Biophysical mechanisms underlying outer hair cell loss associated with a shortened tectorial membrane

Christopher C. Liu, Simon S. Gao, Tao Yuan, Charles Steele, Sunil Puria, John S. Oghalai

Research output: Contribution to journalArticlepeer-review

24 Scopus citations


The tectorial membrane (TM) connects to the stereociliary bundles of outer hair cells (OHCs). Humans with an autosomal dominant C1509G mutation in alpha-tectorin, a protein constituent of the TM, are born with a partial hearing loss that worsens over time. The Tecta C1509/+ transgenic mouse with the same point mutation has partial hearing loss secondary to a shortened TM that only contacts the first row of OHCs. As well, Tecta C1509G/+ mice have increased expression of the OHC electromotility protein, prestin. We sought to determine whether these changes impact OHC survival. Distortion product otoacoustic emission thresholds in a quiet environment did not change to 6 months of age. However, noise exposure produced acute threshold shifts that fully recovered in Tecta +/+ mice but only partially recovered in Tecta C1509G/+ mice. While Tecta +/+ mice lost OHCs primarily at the base and within all three rows, Tecta C1509G/+ mice lost most of their OHCs in a more apical region of the cochlea and nearly completely within the first row. In order to estimate the impact of a shorter TM on the forces faced by the stereocilia within the first OHC row, both the wild type and the heterozygous conditions were simulated in a computational model. These analyses predicted that the shear force on the stereocilia is ∼50% higher in the heterozygous condition. We then measured electrically induced movements of the reticular lamina in situ and found that while they decreased to the noise floor in prestin null mice, they were increased by 4.58 dB in Tecta C1509G/+ mice compared to Tecta +/+ mice. The increased movements were associated with a fourfold increase in OHC death as measured by vital dye staining. Together, these findings indicate that uncoupling the TM from some OHCs leads to partial hearing loss and places the remaining coupled OHCs at higher risk. Both the mechanics of the malformed TM and the increased prestin-related movements of the organ of Corti contribute to this higher risk profile.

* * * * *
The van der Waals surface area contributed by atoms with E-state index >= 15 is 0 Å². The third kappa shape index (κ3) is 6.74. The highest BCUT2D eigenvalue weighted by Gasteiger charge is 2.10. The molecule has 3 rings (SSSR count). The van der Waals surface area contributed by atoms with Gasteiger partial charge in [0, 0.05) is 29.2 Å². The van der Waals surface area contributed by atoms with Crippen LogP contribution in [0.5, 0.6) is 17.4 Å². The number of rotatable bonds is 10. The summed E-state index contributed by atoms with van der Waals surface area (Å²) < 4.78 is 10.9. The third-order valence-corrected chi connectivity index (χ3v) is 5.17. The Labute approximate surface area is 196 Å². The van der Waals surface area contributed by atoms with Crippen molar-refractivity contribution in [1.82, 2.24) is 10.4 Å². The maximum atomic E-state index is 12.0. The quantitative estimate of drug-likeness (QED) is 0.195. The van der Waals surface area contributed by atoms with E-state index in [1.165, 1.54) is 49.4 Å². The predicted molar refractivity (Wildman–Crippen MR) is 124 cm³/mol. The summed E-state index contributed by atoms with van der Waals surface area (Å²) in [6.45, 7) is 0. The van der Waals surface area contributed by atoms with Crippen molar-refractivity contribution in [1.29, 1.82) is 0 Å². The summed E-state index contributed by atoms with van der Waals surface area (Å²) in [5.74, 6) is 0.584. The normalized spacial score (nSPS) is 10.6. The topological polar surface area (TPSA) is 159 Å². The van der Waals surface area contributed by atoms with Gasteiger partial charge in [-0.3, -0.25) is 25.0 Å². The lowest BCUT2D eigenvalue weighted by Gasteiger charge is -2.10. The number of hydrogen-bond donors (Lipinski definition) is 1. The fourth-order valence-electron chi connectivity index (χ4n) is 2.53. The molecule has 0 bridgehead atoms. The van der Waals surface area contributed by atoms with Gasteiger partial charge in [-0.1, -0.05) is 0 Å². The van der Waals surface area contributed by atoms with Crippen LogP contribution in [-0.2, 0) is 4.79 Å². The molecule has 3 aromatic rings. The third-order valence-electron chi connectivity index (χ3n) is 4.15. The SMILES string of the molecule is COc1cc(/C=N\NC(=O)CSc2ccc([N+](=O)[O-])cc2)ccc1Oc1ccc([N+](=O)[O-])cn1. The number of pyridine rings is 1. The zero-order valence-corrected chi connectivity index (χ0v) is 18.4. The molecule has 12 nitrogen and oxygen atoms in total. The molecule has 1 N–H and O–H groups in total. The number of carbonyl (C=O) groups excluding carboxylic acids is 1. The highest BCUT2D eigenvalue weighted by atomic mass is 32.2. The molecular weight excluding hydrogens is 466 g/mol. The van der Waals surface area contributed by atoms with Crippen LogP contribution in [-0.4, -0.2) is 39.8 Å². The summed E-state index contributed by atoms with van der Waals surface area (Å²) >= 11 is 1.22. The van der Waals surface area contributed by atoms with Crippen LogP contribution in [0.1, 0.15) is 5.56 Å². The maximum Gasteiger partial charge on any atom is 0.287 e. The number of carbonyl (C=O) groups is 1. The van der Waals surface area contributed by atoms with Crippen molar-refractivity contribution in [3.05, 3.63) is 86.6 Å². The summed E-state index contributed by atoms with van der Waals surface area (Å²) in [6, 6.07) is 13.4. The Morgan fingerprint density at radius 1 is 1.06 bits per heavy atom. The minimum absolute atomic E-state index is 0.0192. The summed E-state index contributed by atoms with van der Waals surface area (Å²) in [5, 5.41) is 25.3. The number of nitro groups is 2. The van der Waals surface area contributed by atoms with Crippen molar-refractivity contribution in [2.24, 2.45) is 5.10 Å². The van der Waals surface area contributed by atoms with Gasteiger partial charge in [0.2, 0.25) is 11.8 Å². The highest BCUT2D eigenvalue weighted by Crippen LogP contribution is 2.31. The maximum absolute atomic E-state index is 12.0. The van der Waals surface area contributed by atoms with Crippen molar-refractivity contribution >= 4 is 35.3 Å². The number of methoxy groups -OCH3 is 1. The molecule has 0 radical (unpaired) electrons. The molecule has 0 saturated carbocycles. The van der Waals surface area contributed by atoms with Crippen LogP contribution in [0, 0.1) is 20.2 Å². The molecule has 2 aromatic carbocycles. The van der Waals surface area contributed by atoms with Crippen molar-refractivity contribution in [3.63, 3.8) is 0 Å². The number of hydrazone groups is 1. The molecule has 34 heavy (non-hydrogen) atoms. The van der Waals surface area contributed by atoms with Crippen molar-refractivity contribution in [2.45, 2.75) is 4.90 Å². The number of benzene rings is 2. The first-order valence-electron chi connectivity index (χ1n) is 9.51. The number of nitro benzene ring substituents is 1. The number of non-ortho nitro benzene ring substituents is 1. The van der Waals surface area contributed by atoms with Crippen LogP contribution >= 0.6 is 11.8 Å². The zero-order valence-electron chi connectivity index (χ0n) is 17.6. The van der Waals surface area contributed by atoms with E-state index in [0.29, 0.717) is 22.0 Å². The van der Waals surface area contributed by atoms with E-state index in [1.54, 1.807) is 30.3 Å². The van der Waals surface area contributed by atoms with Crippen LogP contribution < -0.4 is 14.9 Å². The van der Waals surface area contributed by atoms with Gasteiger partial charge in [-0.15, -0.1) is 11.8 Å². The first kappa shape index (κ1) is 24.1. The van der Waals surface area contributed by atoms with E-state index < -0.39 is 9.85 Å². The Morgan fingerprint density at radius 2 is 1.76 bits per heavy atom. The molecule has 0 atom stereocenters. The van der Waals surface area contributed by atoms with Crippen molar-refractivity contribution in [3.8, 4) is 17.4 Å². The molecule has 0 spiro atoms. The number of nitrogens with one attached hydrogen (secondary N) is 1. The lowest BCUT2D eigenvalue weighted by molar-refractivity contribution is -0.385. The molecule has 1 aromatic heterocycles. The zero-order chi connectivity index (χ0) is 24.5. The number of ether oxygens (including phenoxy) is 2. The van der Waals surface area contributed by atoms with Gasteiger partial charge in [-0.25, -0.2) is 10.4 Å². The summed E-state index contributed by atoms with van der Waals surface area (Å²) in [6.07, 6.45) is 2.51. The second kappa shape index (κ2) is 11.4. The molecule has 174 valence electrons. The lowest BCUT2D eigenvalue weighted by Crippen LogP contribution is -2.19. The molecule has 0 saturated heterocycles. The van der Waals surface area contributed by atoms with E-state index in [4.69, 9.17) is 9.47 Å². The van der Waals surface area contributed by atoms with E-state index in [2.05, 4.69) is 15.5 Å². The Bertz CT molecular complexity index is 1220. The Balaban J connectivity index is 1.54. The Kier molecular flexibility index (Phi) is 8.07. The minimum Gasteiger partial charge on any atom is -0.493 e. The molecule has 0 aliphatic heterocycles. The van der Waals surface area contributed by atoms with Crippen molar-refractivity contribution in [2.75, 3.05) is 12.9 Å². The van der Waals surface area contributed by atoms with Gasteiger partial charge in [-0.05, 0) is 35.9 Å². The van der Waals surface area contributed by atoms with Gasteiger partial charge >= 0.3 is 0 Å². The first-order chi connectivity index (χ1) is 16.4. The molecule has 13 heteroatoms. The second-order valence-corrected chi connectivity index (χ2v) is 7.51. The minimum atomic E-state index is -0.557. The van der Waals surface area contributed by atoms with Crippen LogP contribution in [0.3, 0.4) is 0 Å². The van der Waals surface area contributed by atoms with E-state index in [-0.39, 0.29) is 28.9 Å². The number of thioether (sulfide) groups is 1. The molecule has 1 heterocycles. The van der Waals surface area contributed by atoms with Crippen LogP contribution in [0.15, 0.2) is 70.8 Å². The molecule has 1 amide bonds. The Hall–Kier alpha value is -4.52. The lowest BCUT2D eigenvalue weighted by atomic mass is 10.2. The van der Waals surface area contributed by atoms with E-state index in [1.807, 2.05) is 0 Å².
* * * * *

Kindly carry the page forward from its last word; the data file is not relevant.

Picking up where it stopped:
Original languageEnglish (US)
Pages (from-to)577-594
Number of pages18
JournalJARO - Journal of the Association for Research in Otolaryngology
Issue number5
StatePublished - Oct 2011


  • cochlea
  • deafness
  • electromotility
  • hair cell
  • hearing
  • hearing loss
  • transduction

ASJC Scopus subject areas

  • Otorhinolaryngology
  • Sensory Systems


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